Stats and Facts on Women in Power
Although we represent over half of the population, there is a shocking absence of women in public life in the UK. The number of women in senior jobs in politics, the business world, the judiciary, education, the civil service and more has stagnated and, in some cases, even reversed in recent years. The exclusion of women from vital positions of power, which shape the society in which we live, represents a huge barrier to the progress of women’s equality in the UK.
Women and Power
– Men outnumber women 4 to 1 in Westminster, and only 4 out of 23 cabinet ministers are women.
– Progress on women’s representation in parliament is stalling; the number of women MPs has increased by just 4.1 per cent in the last 15 years.
– Women’s exclusion from access to power in politics is echoed across public life:
– In the world of finance, 17.3 per cent of Directors on FTSE 100 boards are women, and just 11.1 per cent of UK bank CEOs are women.
– Amongst the judiciary, only 15.6 per cent of High Court Judges are women, and there is just one female Supreme Court Justice.
– In the media, women represent just 5 per cent of the editors of national newspapers, and there are no female political editors amongst the national daily newspapers.
– And just 13.7 per cent of police chief constables, 14.2 per cent of university Vice Chancellors and 27.6 per cent of television company directors are women.
Women and politics
– The UK is ranked 57th in the world with regards to the number of women in national parliaments.
– Men currently outnumber women 4 to 1 in Westminster.
– At the current rate of change, a child born today will be drawing her pension before she sees equal numbers of men and women in the House of Commons. The EHRC estimates that it will take 14 general elections to achieve parity in Parliament.
– The number of women MPs increased by just 2.5 per cent at the 2010 general election, and in the last 15 years, it has increased by only 4.1 per cent.
– Currently 16 per cent of Conservative MPs are women, 32 per cent of Labour MPs and 12 per cent of Liberal Democrats.
– Women make up 21.7 per cent of the House of Lords, which retains a systematic bias against women: none of the 26 bishops are, or can be, women, and only two of the 92 hereditary peers are women.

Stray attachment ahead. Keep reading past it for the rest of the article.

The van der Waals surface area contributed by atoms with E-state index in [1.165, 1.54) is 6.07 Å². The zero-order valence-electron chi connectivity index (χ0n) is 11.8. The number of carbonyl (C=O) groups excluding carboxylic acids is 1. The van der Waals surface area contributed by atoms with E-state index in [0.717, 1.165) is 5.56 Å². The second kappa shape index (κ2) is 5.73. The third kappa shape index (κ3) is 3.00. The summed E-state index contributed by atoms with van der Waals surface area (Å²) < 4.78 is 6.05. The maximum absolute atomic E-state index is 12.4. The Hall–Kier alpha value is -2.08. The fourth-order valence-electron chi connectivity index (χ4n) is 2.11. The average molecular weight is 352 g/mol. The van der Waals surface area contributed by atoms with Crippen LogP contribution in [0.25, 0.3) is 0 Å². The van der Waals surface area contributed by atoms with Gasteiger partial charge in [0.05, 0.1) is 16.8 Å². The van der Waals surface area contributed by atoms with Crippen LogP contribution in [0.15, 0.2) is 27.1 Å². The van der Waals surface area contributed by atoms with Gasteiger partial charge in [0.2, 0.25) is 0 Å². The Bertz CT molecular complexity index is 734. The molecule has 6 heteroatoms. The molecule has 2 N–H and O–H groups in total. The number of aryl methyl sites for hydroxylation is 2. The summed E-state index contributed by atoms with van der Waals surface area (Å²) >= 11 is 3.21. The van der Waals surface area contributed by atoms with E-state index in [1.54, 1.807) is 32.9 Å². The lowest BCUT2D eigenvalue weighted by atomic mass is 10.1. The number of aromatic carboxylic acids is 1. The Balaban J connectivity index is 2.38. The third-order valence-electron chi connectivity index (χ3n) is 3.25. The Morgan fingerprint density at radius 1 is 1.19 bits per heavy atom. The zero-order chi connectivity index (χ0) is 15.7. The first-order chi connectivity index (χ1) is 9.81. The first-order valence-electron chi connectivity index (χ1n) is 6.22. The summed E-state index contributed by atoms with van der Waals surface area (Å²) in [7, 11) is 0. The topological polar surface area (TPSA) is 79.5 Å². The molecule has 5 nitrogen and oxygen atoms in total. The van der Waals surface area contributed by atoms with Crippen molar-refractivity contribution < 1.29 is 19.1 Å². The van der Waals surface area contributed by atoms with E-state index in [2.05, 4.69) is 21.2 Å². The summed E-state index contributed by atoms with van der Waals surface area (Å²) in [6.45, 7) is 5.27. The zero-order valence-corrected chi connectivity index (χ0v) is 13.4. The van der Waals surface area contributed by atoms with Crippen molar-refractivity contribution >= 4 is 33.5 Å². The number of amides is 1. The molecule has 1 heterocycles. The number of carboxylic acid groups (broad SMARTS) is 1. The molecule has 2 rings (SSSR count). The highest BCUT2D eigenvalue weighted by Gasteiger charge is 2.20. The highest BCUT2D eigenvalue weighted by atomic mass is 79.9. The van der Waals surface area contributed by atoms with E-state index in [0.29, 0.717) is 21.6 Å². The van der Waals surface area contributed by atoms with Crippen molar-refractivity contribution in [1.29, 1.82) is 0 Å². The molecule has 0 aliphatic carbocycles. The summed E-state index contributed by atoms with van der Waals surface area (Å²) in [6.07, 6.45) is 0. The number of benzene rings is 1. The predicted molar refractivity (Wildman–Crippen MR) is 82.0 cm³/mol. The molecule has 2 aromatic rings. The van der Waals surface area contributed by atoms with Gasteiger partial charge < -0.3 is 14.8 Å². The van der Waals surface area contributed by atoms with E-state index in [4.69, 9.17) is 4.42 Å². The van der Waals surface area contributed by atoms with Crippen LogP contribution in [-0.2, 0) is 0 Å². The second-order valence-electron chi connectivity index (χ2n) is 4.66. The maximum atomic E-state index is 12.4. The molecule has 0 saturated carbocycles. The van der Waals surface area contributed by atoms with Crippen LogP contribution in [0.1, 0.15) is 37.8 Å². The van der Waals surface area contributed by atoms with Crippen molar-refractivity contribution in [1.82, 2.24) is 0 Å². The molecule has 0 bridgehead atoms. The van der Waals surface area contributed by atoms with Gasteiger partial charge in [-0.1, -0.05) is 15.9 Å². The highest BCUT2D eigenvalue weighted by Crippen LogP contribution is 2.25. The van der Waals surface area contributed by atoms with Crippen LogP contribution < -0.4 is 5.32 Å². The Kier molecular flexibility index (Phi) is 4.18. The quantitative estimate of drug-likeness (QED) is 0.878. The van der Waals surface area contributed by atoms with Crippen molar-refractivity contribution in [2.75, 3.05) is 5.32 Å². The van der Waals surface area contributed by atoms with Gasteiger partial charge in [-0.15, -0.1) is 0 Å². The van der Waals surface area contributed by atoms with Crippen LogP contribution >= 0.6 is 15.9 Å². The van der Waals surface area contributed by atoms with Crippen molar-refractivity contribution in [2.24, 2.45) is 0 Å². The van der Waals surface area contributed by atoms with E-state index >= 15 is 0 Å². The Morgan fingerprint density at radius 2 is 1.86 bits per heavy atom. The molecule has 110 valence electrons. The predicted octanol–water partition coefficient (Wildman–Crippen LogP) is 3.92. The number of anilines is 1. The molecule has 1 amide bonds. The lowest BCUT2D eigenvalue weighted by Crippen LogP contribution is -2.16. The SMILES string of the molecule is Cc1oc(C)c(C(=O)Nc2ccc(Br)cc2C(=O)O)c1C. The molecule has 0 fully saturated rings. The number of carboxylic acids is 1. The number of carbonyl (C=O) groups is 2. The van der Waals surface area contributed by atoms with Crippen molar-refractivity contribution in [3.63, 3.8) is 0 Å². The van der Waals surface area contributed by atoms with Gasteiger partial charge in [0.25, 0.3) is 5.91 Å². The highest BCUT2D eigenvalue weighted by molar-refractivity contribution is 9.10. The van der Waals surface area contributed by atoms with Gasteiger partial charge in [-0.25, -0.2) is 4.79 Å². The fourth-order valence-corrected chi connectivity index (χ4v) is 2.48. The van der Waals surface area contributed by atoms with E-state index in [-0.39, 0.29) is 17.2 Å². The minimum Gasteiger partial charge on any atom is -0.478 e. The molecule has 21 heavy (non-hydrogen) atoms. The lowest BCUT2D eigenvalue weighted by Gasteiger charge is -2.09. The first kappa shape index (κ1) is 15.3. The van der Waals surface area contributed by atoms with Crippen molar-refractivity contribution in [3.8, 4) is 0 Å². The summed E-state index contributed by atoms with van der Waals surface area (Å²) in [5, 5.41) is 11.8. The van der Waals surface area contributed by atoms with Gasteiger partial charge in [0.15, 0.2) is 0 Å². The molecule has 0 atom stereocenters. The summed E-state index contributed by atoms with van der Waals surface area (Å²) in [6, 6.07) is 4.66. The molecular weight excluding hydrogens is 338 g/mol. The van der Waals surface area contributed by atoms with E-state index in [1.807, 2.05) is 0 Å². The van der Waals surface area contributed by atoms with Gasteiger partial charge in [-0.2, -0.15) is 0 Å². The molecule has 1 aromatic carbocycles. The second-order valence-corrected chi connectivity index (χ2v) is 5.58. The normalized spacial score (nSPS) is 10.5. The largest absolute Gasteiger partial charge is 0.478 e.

– The Scottish Parliament and Welsh Assembly fare better, but progress is stalling. Following elections in Scotland and Wales women’s representation has marginally increased in Scotland from 33 per cent to 35.7 per cent, in Wales it has declined from 47 per cent to 41.7 per cent.
– Women constitute 32 per cent of elected councillors, but just 12.3 per cent of council leaders in England.
– 13.3 per cent of elected mayors and 14.6 per cent of police and crime commissioners are women.
– Within broader government infrastructure, 36.4 per cent of public appointments – to government bodies or organizations, or independent public bodies – are women. Although 53 per cent of all Civil Service staff are female, there are only six women in post as Permanent Secretaries or equivalent (16.7 per cent), with women holding 31 per cent of all top management posts.
Women and business
– Women are estimated to be responsible for about 70 per cent of household purchasing power, make up 46 per cent of the economically active workforce, and over half of university graduates.
– Companies with more women on their boards were found to outperform their rivals with a 42 per cent higher return in sales, 66 per cent higher return on invested capital and 53% higher return on equity.
– However, women’s average representation in the business world stands at a derisory 10.2 per cent, and only 17.3 per cent of Directors in FTSE 100 boards are women.
– Just 11.1 per cent of UK bank CEOs are women, and there are no women at all on the Bank of England Monetary Policy Committee.
– Women represent just 15 percent of members of Local Economic Partnerships and 25 percent of general secretaries of trade unions with membership in excess of 200,000.
Women in the professions
– Whilst women represent 50.6% of magistrates in courts, just 15.6 per cent of High Court Judges are women, and there is only one female Supreme Court Justice, Baroness Hale.
– In a typical month, 78 per cent of newspaper articles are written by men, 72 per cent of Question Time contributors are men and 84 per cent of reporters and guests on Radio 4’s Today programme are men.
– Women represent just 5 per cent of the editors of national newspapers – or, in other words, there is only one woman, Dawn Neesom of the Daily Star, amongst the 20 editors of national newspapers. This represents a marked decline from 17.4 per cent in 2006. There are no female political editors amongst the national daily newspapers.
– Women fare slightly better on TV, representing just over a quarter of TV news company directors. They also constitute 75 per cent of the top 20 magazine editors.
– Women represent 28 per cent of directors of national and regional museums and galleries, 27.6 per cent of television company directors, and 31.8 per cent of national theatre company directors. However, there are no female television company CEOs or chairs.
– Women represent 71.3% of primary school heads, 38.4% of secondary school heads and 14.2% of university Vice Chancellors.
Police and army
– Women constitute 0 per cent of the highest three ranks in the Army, RAF and the Navy.
– 13.7 per cent of chief constables, 12.4 per cent of Chief Superintendents and 16.2 per cent of superintendents are women.
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